Durham Region Transit (DRT) has officially retired the last non-accessible bus in its fleet of more than 200 vehicles. Now, all routes in the DRT network are opened up to people who use mobility devices, providing them with new-found freedom to travel on public transit.
DRT has removed many of the barriers that once prevented people with mobility concerns from riding on conventional buses. The retirement of the last non-accessible bus makes way for more modern buses that have the best features for easy boarding. Accessible buses in the DRT fleet feature kneeling floors, ramps and equipment to properly secure mobility devices during the ride. Over the last 7 years, the average age of DRT buses has gone from 14 years to less than 7 years old.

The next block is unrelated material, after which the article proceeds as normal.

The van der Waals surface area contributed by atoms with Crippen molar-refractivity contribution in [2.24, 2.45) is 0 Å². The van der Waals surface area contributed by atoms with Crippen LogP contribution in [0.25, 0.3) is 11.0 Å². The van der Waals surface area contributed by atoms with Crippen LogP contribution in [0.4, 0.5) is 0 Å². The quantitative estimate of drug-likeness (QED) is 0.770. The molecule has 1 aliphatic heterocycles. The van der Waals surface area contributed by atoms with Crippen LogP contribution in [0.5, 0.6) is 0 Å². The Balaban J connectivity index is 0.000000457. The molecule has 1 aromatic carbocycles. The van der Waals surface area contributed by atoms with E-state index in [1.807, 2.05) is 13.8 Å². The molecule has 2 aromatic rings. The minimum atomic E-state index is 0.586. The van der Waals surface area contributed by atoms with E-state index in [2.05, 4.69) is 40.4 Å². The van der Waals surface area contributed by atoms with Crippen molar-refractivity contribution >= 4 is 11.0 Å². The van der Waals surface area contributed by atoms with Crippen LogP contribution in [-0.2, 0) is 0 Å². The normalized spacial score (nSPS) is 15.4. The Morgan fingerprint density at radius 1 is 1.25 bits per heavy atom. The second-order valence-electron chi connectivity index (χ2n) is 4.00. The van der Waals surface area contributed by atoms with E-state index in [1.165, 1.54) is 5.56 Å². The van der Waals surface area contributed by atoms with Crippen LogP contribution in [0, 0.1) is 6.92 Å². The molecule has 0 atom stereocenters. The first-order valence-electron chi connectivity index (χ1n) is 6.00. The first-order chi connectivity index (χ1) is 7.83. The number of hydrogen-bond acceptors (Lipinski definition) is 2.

Another initiative DRT has implemented to remove barriers for travel is an aggressive plan to hard-surface as many bus stops as possible. More than three-quarters of the hard surfacing projects have been completed to date, with more to follow.
And the future looks even brighter for accessibility on DRT. The new smart technology that is currently being installed on the entire fleet will help people with limited sight or hearing by providing audible and visual next-stop announcements. This GPS-based technology will also increase reliability and provide real-time information about bus arrivals. These features will roll-out later this year.
Riders with mobility concerns who would like to learn how to use the DRT system can request Travel Training. This program will help riders gain confidence when using conventional public transit.